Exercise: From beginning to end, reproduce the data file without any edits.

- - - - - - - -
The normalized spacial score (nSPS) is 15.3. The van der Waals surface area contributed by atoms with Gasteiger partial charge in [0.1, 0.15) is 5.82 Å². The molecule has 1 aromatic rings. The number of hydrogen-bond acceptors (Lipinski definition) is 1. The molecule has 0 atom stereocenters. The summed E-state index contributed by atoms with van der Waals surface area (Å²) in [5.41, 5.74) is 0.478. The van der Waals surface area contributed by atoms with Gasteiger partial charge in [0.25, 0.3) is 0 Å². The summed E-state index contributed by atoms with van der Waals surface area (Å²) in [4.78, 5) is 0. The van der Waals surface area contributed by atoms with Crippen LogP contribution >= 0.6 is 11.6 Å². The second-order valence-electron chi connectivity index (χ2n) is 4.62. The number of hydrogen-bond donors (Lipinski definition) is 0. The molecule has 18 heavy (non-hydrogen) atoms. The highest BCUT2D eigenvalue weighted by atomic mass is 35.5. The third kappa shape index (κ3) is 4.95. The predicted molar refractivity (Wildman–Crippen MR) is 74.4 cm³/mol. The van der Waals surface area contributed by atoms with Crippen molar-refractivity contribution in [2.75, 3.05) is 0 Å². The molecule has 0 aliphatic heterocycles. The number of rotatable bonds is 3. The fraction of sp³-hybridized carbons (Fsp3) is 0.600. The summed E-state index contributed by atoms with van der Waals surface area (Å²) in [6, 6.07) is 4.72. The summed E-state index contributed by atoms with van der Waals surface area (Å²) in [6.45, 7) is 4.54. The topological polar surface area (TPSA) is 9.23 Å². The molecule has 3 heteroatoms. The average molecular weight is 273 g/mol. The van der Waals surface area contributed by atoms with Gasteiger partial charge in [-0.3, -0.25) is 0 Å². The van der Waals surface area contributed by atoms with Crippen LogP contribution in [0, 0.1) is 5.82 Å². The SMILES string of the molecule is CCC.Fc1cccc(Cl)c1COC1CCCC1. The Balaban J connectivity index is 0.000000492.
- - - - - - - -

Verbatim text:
The normalized spacial score (nSPS) is 15.3. The van der Waals surface area contributed by atoms with Gasteiger partial charge in [0.1, 0.15) is 5.82 Å². The molecule has 1 aromatic rings. The number of hydrogen-bond acceptors (Lipinski definition) is 1. The molecule has 0 atom stereocenters. The summed E-state index contributed by atoms with van der Waals surface area (Å²) in [5.41, 5.74) is 0.478. The van der Waals surface area contributed by atoms with Gasteiger partial charge in [0.25, 0.3) is 0 Å². The summed E-state index contributed by atoms with van der Waals surface area (Å²) in [4.78, 5) is 0. The van der Waals surface area contributed by atoms with Crippen LogP contribution >= 0.6 is 11.6 Å². The second-order valence-electron chi connectivity index (χ2n) is 4.62. The number of hydrogen-bond donors (Lipinski definition) is 0. The molecule has 18 heavy (non-hydrogen) atoms. The highest BCUT2D eigenvalue weighted by atomic mass is 35.5. The third kappa shape index (κ3) is 4.95. The predicted molar refractivity (Wildman–Crippen MR) is 74.4 cm³/mol. The van der Waals surface area contributed by atoms with Crippen molar-refractivity contribution in [2.75, 3.05) is 0 Å². The molecule has 0 aliphatic heterocycles. The number of rotatable bonds is 3. The fraction of sp³-hybridized carbons (Fsp3) is 0.600. The summed E-state index contributed by atoms with van der Waals surface area (Å²) in [6, 6.07) is 4.72. The summed E-state index contributed by atoms with van der Waals surface area (Å²) in [6.45, 7) is 4.54. The topological polar surface area (TPSA) is 9.23 Å². The molecule has 3 heteroatoms. The average molecular weight is 273 g/mol. The van der Waals surface area contributed by atoms with Gasteiger partial charge in [-0.3, -0.25) is 0 Å². The van der Waals surface area contributed by atoms with Crippen LogP contribution in [0, 0.1) is 5.82 Å². The SMILES string of the molecule is CCC.Fc1cccc(Cl)c1COC1CCCC1. The Balaban J connectivity index is 0.000000492.